• I would push him to provide details to you.

  • [Comment removed at Dhrup's request]

  • Why attack the guy? We don't know anything about him. Either he knows something or he doesn't. I'm very skeptical but content to wait for more information. If he won't provide more information, he's probably just making this up. It's not worth getting excited about at this point.

  • aplogz u r rit.. we/i shud follow own advice.. maybe if firiend loosens up - we may gain info ;-) hope matt can talk him @ sharing... plZ delete/edit my off & rough comments ;-(


  • @ Everyone - sorry I didn't want to start anything to make anyone upset, I was just curious as to the opinion of other people who actually know Elgg.  The guy in question isn't around anymore, it was his last day at work and we were out of the obligatory "co-worker's last day" lunch.  I don't know him all that well to be honest, which is why I wasn't able to really guage the sincerity of his claim.  With him no longer on the job I doubt I'll be able to get you any more information on the subject.  The other 2 people at the lunch really have no Elgg experience, but had some pre-existing biases based on fuzzy logic eg.  Elgg hasn't been around as long as Drupal, has a smaller userbase, therefore it's probably less secure.

    Unfortunately I wasn't really in a good position to defend Elgg as I was coming from a developer perspective as opposed to a sys-admin perspective.  I'm not uneducated about web-app security issues, but for the most part I make functionality happen, and leave most of the security stuff to the core API.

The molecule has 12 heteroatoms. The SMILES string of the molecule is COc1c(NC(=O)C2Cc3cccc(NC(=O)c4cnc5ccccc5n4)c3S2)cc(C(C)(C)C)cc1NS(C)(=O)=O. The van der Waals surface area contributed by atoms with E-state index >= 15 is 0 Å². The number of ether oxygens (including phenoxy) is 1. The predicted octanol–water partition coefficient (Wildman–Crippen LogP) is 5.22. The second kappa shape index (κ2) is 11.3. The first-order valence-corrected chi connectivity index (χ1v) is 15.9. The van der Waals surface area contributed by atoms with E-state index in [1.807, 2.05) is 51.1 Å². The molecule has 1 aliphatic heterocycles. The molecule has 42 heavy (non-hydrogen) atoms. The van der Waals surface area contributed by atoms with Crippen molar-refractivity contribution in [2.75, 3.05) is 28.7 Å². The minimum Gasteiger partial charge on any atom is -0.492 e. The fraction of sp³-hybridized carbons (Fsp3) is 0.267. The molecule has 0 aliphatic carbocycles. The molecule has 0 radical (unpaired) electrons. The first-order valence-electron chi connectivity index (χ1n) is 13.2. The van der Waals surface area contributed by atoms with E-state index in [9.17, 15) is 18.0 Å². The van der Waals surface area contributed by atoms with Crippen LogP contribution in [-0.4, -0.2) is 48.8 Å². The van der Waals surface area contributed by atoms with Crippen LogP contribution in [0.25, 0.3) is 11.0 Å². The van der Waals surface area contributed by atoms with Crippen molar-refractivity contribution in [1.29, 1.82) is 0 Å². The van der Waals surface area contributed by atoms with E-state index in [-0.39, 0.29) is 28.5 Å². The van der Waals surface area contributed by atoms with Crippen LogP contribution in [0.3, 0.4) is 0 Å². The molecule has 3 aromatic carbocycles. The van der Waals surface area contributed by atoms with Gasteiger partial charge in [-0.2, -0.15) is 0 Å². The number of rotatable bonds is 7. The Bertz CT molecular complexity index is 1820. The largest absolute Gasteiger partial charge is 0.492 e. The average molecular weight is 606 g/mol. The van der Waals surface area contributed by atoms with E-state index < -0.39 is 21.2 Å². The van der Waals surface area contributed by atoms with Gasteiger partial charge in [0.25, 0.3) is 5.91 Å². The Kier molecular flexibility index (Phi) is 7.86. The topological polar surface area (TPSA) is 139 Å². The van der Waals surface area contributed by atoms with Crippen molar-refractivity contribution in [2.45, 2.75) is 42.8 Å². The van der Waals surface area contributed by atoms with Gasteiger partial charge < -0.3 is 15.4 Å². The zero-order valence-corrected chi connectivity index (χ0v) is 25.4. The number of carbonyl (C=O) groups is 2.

Ultimately my opinion is that Elgg core is most likely on par with Drupal core in terms of security.  I think Drupal has an upper hand when it comes to their module security just because the community takes a much more strict approach to vetting them.  They're pretty brutal actually, complaining loudly even for something as (seemingly) trivial as having your tab-indentation formatted to 3 spaces instead of 2.  Here in the Elgg community pretty much anything goes - there are recommended standards but they're not enforced in any way.  I don't know if that's just due to the fact that it's a smaller community, or if it possibly could (or should) change.

    That's it really...

  • I'm not in a position to compare against Drupal as I don't know Drupal that well. What you want is for a framework to make creating secure plugins easy and I think Elgg does that.

    • Use Elgg's actions and forms? You automatically get CSRF protection.
    • Use get_input() to get user submitted data? You automatically get XSS protection.
    • Use Elgg's data model rather than custom queries? You automatically get SQL injection protection.